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110 CONTRADICTORY SEA-LEVEL EVIDENCE FROM OXYGEN ISOTOPES AND CORAL REEFS Figures 6.2 and 6.3 illustrate the currently unresolved contradiction between sea level interpreted from the oxy- gen-isotope record and sea level calculated by regression equations on emerged coral-reef terraces. The heights of the several Wisconsin-age interstadial high sea levels in the coral record range from near present sea level to no lower than -46 m, or no more than one-third of full-glacial sea-level lowering. At comparable time intervals, the deep- sea oxygen-isotope record shows enrichment of INTO in the range of 50 to 70 percent of the values for full-glacial time. If the INTO value is interpreted as primarily con- trolled by ice volume (Shackleton and Opdyke, 1973; Shackleton, 1977~' then the sea-level maxima during the several interstadial intervals would have been twice as low as the values derived from coral-reef studies. Only if cooler temperatures of evaporation caused about 70 per- cent of the observed INTO increase and ice volume caused about 30 percent would the results of the coral-reef regres- sion analysis be similar to the predictions from the oxy- gen-isotope record. SEA LEVEL DURING FULL-GLACIAL AND STADIAL INTERVALS The Pleistocene epoch can be subdivided into glacial and interglacial ages, although the four glacial and three interglacial of the traditional classification is certainly wrong. Within each glacial age, lesser times of ice ad- vances are called stadials and times of retreat are called interstadials (or interstades). It is notable that no stratigra- pher has ever offered a subdivision of interglacial ages. It was never found necessary, because interglacial intervals have made up only about 10 percent or less of Pleistocene time and their duration was less that the inherent errors of the methods used to date them. Glacial ages, however, are rich in climate and sea-level detail, whether it is derived from oxygen-isotope or coral-reef studies. An important question concerns the drop of sea level between the various interstadial sea-level maxima. As should be clear from previous sections of this report, emerged coral-reef terraces record only times just prior to interstadial and interglacial high sea levels, when tectonic uplift was briefly equal to rising sea level. With only two known exceptions, the theoretically possible reefs that should grow during the interval of tangency between tec- tonic uplift and rising sea level just after each stadial or glacial sea-level minima are unknown. Chappell (1974, 1983) described a cut-and-fill cycle in the uplifted deltaic foreset beds of the Tewai River delta on the Huon Penin- sula of Papua New Guinea. Coral reefs that grew on the ARTHUR L. BLOOM AND NOBUYUK! YONEKURA nearshore topset beds of this gravel delta are now uplifted as much as 400 m. A coral cap on a terrace at 390 m is correlated with terrace VIIb (Figures 6.3 and 6.5, Table 6.1) with an age of about 125 ka. Following this reef- building event at a relatively high sea level, the underlying deltaic foreset beds were eroded down to a present height of 320 m, representing an abrupt drop of sea level of about 70 m. Subsequently, the eroded section was reburied by aggradation up to a present height of about 300 m, and the new deltaic gravels were capped by a reef of series VI, with an age of 105 ka. In a later paper, Chappell (1983, p. 24) expressed some reservation or ambiguity about the inferred 70-m drop and rise of sea level between 125 ka and 105 ka, but as the record now stands, this single locality may record an abrupt but extreme sea-level drop of 70 m, 50 to 60 percent of a full-glacial cycle, within the 20,000-yr interval between Papua New Guinea reefs VIIb and VI, which correlate very well with oxygen isotope stages Se and Sc. A similar event in the Barbados record was reported by Steinen et al. (1973), in which sea level would have dropped to -71 + 11 m in relation to present sea level between Barbados reef stages III (125 ka) and II (105 ka). This was included in a much-cited summary figure of the Papua New Guinea terrace chronology and sea-level record (Bloom et al., 1974; Figure 6.5) but was subsequently shown to be erro- neous (Fairbanks and Matthews, 1978, p. 185~. The ero- sional disconformity under Barbados reef II (105 ka) was shown not to separate reef II from underlying reef lime- stone of stage III (125 ka) but rather from an underlying limestone that was much older. Thus, the inferred sea- level drop between 125 ka and 105 ka could not be dem- onstrated in Barbados. The only other place where coral limestone from a low sea level can be shown to have a rational place in a terrace sequence is on Araki Island, near Santo Island in the Republic of Vanuatu. The details of uplift history of this island are not yet published, but Urmos (1985) described a coral sample with an age of 153 ka and a very heavy 6~8O ratio appropriate for full-glacial oxygen-isotope stage 6, in an eroded reef section 180 m above sea level on Araki (Figure 6.6~. The height and position of the sample local- ity would be appropriate for a reef that would have grown during the interstadial sea-level maxima V in the Papua New Guinea sequence, or oxygen-isotope stage Sa (83 ka). However, neither the age nor the isotopic ratio of the sample support this interpretation. As sketched on Figure 6.6, this coral apparently grew during the low sea-level minimum of the penultimate ice age when sea level was estimated at-165 m (oxygen-isotope stage 6; 140 to 160 ka). The island of Araki had then not yet emerged from the sea, but was a rising submarine tectonic block on which reef growth began when the extreme full-glacial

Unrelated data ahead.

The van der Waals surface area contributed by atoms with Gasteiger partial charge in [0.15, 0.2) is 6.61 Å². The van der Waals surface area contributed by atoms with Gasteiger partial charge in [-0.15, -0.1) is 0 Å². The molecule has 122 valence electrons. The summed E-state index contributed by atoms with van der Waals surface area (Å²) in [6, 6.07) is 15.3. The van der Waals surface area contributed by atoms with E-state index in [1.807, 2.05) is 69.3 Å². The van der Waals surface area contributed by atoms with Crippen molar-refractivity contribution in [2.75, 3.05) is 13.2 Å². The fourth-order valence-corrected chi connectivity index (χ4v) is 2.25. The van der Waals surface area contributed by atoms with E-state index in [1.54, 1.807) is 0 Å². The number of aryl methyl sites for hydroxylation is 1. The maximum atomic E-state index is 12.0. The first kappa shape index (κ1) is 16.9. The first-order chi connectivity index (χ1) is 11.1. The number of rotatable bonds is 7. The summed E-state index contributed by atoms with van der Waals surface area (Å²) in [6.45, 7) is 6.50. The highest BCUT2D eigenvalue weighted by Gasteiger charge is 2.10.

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GRAPHIC ANALYSIS OF DISLOCATED QUARTERNARY SHORELINES low sea level exposed it to the photic zone. The reef was subsequently drowned by the rapid rise of sea level to isotope stage Se, and was buried by younger reef growth. However, the tectonic uplift of Araki Island caused this ancient, low-sea-level reef to be exposed by erosion dur- ing the relatively high sea level about 80,000 yr ago (Figure 6.6~. Scattered in the gray literature of uranium-series dates from various coral regions are other anomalously old dates from relatively high inferred sea-level positions. Figure 6.6 offers a valid theory of how such samples can be explained rather than disregarded as erroneous. An inten- sive drilling program on selected emerged coral-reef ter- race sequence, combined with U-series dating and oxy- gen-isotope analyses of suitable corals, could conceivably gain some other valid data points for full-glacial and sta- dial sea-level minima to supplement the current documen- tation of the intervening interglacial and interstadial maxima. It can be predicted that the amplitude of the oscillations would be greater than the amplitude shown by 1 240 A, 200 in 16O - 120. 3 in o HI ~ -40 if: z -80- O c -120 ~3 -160- :.75 ~'N'`1' 80 40 - ARAb<, UPLIFT INFERRED UPLIFT --- NEW GUINEA SEA LEVEL COMPILATION , \, ~ ~ :\ () 20 40 60 80 10~) 12C) 140 160 AGE(xlO3yrBP) FIGURE 6.6 One model of incremental uplift rates (meters per 1000 yr) for the past 105,000 yr on Araki Island, Vanuatu. Note the unusually rapid late Holocene rate (Urmos, 1985~. the deep-sea INTO record, which is inevitably decreased by even the least amount of bioturbation. The climatic impli- cations of such a record would be substantial. For ex- ample, the inferred 70 m drop of sea level recorded in the Tewai River delta section of Papua New Guinea suggests a dramatic initial and perhaps brief pulse of ice-sheet growth during oxygen isotope stage 5d that is not seen in the deep-sea record, perhaps because of its brevity. A sharp temperature minimum, corresponding to extreme cold in the areas of snow accumulation, is seen in the Vostok ice core (Lorius et al., 1985~. Another hint of the brief, sharp climatic deterioration in stage 5d is recorded in one exceptional palynologic record from France (Woil- lard and Mook, 1982~. If climate can be shown to have changed from a warmer-than-present interglacial 125 ka to an ice volume equivalent to one-half or two-thirds of an ice age within lO,000 yr, the implications for an abrupt onset of the next ice age are serious. Andrews and Ma- haffy (1976) showed how difficult it would be to generate large ice sheets and even 5 m of sea-level lowering within a few thousand years as a test of the "instant glacieriza- tion" hypothesis, although Mix and Ruddiman (1984) suggested how very rapid ice-sheet growth could occur around the margins of the North Atlantic if a relict mass of warm surface water remained in the region adjacent to abruptly cooled adjacent land masses. LATE-GLACIAL AND HOLOCENE SEA LEVELS: THE 103- TO 104-YEAR TIME SCALE Numerous Holocene sea-level graphs have been pub- lished (see Bloom, 1977~. Good Holocene sea-level curves are well constrained by radiocarbon dates and have accu- rate depth or height measurements. However, the search for the elusive postglacial eustatic sea-level curve of global applicability has proved fruitless. Every coastal site seems to have its own unique sea-level history. Regional trends are obvious and predictable (Figure 6.7), but local effects such as the size and harmonic shape of an estuary or bay and their tidal heights change with continued rise of sea level. In the event of a future sea-level rise that averages several meters, similar regional and local deviations can be expected. The role of isostatic warping of continental margins and ocean basins under the waterload of rising sea level has become a major topic of research (Cathles, 1975; Clark et al., 1978; Pettier, 1982, Chapter 4, this volume). By their nature, coasts are at the margins of the oceans, where differential flexure in late-glacial and postglacial time has been maximal. The graphic analysis or regression method of determin- ing late Quaternary sea-level maxima (Figure 6.5) can also be applied to late-glacial and Holocene sea-level research